In this study we used PBMC drawn at day 45 after vaccination, which was the only postvaccination time point available. VACV-specific CD8+ T cell responses peak at about two weeks after vaccination, and then start to decline [12, 45]. If earlier PBMCs samples had been analyzed, we might have detected more epitope peptides positive in our assays. However, epitopes that are positive only at earlier time points and become negative by day 45 are not likely to be important for immunological memory against VACV.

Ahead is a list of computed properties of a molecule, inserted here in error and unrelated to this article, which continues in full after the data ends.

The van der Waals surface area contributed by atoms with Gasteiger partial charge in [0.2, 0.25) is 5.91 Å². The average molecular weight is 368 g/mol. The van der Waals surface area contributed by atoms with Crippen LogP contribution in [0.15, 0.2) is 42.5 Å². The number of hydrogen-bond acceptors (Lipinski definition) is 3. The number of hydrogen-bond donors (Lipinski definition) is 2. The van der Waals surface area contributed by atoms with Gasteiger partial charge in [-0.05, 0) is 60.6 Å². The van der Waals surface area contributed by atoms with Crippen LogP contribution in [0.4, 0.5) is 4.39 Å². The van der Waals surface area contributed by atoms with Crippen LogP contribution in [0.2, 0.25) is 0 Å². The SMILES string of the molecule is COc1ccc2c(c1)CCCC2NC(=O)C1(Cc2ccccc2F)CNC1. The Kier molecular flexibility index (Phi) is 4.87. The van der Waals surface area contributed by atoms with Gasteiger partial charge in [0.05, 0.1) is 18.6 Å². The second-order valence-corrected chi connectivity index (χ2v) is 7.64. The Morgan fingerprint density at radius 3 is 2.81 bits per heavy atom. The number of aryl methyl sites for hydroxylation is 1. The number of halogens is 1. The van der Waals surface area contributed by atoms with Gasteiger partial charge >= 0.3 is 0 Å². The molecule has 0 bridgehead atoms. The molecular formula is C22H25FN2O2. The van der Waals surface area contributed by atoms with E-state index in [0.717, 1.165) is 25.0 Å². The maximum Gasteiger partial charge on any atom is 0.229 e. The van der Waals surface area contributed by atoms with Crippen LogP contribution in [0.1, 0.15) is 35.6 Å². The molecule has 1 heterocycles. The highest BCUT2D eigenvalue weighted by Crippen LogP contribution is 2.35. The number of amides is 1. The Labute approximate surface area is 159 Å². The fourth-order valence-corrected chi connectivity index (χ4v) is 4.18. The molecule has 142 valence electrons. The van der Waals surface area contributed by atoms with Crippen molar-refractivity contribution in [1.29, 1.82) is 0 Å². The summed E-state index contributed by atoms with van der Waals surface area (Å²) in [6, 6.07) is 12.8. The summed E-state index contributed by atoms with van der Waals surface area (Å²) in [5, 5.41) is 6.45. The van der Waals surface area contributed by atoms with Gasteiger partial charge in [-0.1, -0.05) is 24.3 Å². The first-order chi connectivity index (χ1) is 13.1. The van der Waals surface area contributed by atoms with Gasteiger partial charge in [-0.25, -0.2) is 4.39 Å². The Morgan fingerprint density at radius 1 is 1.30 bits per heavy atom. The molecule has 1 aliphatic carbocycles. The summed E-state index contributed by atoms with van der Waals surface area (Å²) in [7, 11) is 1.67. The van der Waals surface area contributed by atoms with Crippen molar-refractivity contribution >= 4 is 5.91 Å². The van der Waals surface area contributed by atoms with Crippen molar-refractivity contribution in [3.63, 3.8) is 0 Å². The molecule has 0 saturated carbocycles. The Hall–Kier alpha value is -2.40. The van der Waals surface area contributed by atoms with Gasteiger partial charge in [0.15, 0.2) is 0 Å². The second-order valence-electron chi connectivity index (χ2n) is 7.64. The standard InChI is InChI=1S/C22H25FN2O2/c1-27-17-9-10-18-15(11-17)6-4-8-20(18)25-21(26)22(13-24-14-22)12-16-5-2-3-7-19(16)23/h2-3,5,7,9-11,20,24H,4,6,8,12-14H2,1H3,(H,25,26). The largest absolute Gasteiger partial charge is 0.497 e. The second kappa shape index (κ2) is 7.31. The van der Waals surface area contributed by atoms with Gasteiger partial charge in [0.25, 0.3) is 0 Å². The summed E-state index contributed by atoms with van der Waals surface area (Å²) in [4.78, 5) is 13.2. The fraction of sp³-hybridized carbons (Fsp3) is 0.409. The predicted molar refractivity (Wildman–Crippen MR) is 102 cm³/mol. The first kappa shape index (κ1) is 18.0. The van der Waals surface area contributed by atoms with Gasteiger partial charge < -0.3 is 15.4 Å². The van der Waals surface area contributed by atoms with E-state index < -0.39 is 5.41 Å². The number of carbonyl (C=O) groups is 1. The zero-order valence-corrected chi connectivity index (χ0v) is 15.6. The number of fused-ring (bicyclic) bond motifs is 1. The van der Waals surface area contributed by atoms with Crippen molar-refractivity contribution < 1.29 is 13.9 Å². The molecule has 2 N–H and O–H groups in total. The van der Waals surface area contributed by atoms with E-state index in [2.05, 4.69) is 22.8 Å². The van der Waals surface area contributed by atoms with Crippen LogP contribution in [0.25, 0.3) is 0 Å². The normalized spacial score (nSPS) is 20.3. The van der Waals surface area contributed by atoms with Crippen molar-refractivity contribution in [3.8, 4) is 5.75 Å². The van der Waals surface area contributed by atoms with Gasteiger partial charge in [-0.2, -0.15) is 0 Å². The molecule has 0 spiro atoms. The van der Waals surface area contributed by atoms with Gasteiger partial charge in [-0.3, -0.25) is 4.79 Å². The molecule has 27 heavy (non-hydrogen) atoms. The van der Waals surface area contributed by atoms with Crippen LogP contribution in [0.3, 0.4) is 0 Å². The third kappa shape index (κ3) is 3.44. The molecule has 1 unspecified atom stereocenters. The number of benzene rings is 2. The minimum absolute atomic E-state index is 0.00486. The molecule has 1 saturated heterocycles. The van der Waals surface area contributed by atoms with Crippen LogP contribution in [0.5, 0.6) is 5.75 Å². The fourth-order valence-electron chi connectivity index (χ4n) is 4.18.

In previous reports [12, 17] we hypothesized that early gene products may be more likely to have CD8+ T cell epitopes, since in both humans and mice all of the then-known CD8+ T cell epitopes to cytomegalovirus were encoded by immediate-early phase proteins [46, 47], and we biased our screening toward the early gene products. Other groups took less biased and more comprehensive approaches to identify CD8+ T cell epitopes to VACV [14, 16]. The majority of identified epitopes are, however, encoded by early genes. Recently Assarsson et al. analyzed the complete VACV transcriptome and proposed to separate immediate-early genes from early genes, categorizing the VACV open reading frames into four classes of genes, immediate-early, early, early/late and late genes . Of the 73 epitopes analyzed in this study, epitopes encoded by genes which belong to the immediate-early and the early class were overrepresented (p<0.0000005 by chi-square analysis). Three epitopes, G8R65–73, B22R/C16L53-61 and B22R/C16L60-68, were not included in the statistical analysis, because the G8R gene did not fit any class and the temporal expression pattern of B22R/C16L was not experimentally determined in the report due to the lack of conservation of the B22R/C16L gene in the WR strain (Table 4). Among the 17 “relatively dominant” epitopes, five are encoded by immediate-early genes and ten are encoded by early genes; the other two are encoded by the B22R/C16L gene. Immediate-early and early gene products were overrepresented in the “relatively dominant” epitopes in comparison to all 73 epitopes (p<0.05 by chi-square analysis) (Table 4). This may mean that the proteins expressed earlier can compete against the other proteins for MHC class I binding.